Alas, he still does it. I know he does it because C allows you to use integers where an enumerated value can be and vice-versa, but still, it’s 2008, C# and other modern languages have changed to help prevent you from doing stupid things (unless you really mean to). Just let the compiler do it’s job.

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The Fifteen Minute Hobby

Being a Dad to a 9 month-old 6-month-old takes a lot of time and energy. Combine that with being a decent husband, and commuting everyday, there’s not much time for hobbies. There’s a ton of things that I want to do such as build another RC airplane, learn to skate and play hockey as well as several programming projects I’d like to do. The biggest roadblock for most of them is finding a large continuous chunk of time to devote to them. I’m lucky if I get half an hour straight to do any given task. So I’ve been thinking about something that I can get some enjoyment out of that only takes about 15 minutes a day. 

To that end, I’ve decided to start learning the bass guitar again. I started playing maybe 5 years ago, and was pretty consistent for about a year and a half. I was never very good, but it was fun. I’ve found a couple of good sites for bass, specifcially the Basstalk forums and Study Bass. There’s also the Fret Surfer Bass application for my iPhone so I can learn the fretboard on the go. I can find the time to devote 15 minutes everyday to bass. I’m not expecting to be great immediately. It’s probably more like Norvig’s teach yourself programming ten years, but for bass.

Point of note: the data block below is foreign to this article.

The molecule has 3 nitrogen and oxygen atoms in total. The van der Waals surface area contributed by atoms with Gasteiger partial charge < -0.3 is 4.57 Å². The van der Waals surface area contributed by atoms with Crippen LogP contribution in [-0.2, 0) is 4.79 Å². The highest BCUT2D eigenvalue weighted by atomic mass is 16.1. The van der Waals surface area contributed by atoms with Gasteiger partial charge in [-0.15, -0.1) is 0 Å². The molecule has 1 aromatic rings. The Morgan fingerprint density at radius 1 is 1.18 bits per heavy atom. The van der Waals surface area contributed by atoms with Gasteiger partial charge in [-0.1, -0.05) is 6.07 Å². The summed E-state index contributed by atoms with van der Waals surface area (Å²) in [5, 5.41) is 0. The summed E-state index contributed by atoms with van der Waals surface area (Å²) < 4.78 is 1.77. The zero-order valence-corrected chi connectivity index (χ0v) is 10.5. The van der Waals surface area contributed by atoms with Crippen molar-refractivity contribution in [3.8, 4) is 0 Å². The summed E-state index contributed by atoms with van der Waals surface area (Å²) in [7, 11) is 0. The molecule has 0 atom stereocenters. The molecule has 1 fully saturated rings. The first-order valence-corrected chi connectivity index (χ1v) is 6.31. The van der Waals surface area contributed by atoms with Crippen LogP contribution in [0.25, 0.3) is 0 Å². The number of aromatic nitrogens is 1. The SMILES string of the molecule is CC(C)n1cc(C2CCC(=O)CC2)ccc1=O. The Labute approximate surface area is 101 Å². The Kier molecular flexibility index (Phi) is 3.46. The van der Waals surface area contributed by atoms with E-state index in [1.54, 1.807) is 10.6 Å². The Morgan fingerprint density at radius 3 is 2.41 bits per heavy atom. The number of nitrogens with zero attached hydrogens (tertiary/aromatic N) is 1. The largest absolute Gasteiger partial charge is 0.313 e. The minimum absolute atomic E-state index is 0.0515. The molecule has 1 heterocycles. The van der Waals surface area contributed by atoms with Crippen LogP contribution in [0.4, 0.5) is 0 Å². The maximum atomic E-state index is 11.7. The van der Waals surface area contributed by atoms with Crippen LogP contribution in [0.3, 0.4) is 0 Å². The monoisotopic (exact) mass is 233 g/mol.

One thing I’ve always struggled with is being able to gauge if I’m playing something correctly. To me, it sounds right, but I’m not sure. So for a little programming project I’m going to try and make a guitar game similar to Guitar Hero, but with a real bass. Of course this is not a new idea. Two similar projects I’ve found are Guitar Rising and LittleBigStar. Mine isn’t really for anybody else but me, and it’ll be more focused on actual learning than simply a game.